Gayle procured funds for an expensive large cooler to preserve the flowers. Founding member Donna Lutdke designed and commissioned iron topiary frames and pedestals. Linda and Hugh Schutte, also founding members, took over the responsibility for the Easter cross of flowers. Linda continued to solicit altar memorials, a job she does to this very day. In addition, she is still captain of Team #1. Another founding member, Alleen Bratton, volunteered to be treasurer and to contribute greenery from her garden. We purchased flowers from two wholesale florists, but most of the greenery came from members’ gardens and sometimes from roadsides (i.e., bittersweet vine).

An arrangement by The Flower Guild of Peachtree Road United Methodist Church Atlanta, GA.

The Flower Guild has been a great source of camaraderie and lasting friendships. One does not need experience to participate. Gayle is still instrumental in finding members to head up the guild and once again has taken on the behind-the-scenes organizing of the teams and assignments. Some chairmen have served multiple terms, heading up the guild for years on end.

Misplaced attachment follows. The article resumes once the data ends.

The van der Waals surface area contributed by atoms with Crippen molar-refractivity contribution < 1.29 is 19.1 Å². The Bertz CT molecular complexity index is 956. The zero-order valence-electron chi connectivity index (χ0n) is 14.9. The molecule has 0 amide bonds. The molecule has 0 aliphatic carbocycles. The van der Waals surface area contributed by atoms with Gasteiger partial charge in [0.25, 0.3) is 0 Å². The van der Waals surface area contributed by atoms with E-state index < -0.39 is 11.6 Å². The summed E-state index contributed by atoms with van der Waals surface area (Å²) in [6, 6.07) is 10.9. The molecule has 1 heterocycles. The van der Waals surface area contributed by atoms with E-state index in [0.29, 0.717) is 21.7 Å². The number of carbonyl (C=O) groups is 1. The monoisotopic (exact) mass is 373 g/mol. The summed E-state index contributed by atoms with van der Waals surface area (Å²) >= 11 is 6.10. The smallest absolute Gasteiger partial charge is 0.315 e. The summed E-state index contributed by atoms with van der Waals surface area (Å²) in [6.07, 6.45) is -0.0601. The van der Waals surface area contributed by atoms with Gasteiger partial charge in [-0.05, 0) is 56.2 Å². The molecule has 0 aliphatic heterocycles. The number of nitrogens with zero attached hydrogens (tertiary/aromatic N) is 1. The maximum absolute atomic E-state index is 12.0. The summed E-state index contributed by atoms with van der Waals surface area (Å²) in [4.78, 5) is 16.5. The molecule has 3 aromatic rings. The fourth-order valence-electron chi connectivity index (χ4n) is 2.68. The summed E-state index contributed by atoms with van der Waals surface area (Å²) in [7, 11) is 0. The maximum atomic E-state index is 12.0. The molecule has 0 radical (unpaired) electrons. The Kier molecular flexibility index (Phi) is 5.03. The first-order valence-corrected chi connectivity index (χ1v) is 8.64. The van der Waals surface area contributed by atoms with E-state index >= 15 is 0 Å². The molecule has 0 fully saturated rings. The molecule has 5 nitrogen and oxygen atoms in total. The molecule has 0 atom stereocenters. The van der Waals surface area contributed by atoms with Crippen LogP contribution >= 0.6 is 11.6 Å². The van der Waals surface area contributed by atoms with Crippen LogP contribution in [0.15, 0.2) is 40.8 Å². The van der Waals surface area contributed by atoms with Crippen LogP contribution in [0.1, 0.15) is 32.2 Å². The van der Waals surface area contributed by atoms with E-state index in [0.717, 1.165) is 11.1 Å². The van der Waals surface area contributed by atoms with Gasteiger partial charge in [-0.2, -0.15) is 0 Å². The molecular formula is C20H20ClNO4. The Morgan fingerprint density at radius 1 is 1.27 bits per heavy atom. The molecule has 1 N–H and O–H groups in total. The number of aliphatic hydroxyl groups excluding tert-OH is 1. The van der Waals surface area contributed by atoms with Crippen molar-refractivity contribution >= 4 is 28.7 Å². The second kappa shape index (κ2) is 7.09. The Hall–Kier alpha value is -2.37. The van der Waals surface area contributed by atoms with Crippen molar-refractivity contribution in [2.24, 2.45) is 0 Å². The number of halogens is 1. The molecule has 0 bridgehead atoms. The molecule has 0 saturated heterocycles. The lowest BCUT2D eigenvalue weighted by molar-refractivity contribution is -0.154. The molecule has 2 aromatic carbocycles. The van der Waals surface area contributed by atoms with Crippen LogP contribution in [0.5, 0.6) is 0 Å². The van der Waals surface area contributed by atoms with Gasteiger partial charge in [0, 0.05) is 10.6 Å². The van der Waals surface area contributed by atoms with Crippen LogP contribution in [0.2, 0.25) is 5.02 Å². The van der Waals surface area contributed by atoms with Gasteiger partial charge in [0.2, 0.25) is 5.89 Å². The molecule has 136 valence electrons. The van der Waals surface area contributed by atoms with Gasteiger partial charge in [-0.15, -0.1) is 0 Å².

Deepest thanks to all who have chaired the PRUMC Flower Guild, to the team captains, and to the faithful who spend a few Saturdays each year working with the beautiful flowers that contribute so much to our Sunday services. In addition, we all pitch in to decorate for Palm Sunday, Easter, and the Advent season.

Out of our need for greenery for the arrangements, a large vacant lot alongside Mathieson Drive next to the Don and Mary Ellen Harp Youth Center has been transformed into a cutting garden. This developing space consists of several iron arches, a magnolia alleé, gravel paths, boxwood parterres, flower borders, plus steps and a wall made of antique Belgian block cobblestones. Neighbors walking by often comment on the beauty of this oasis.

We regard All Saints’ Day 2001 as the date of the founding of the Flower Guild and are grateful to the congregation and to the staff for their continued support. We look forward to 2025, celebrating our church’s Centennial and our 24 years of service.

An arrangement by The Flower Guild of Peachtree Road United Methodist Church Atlanta, GA.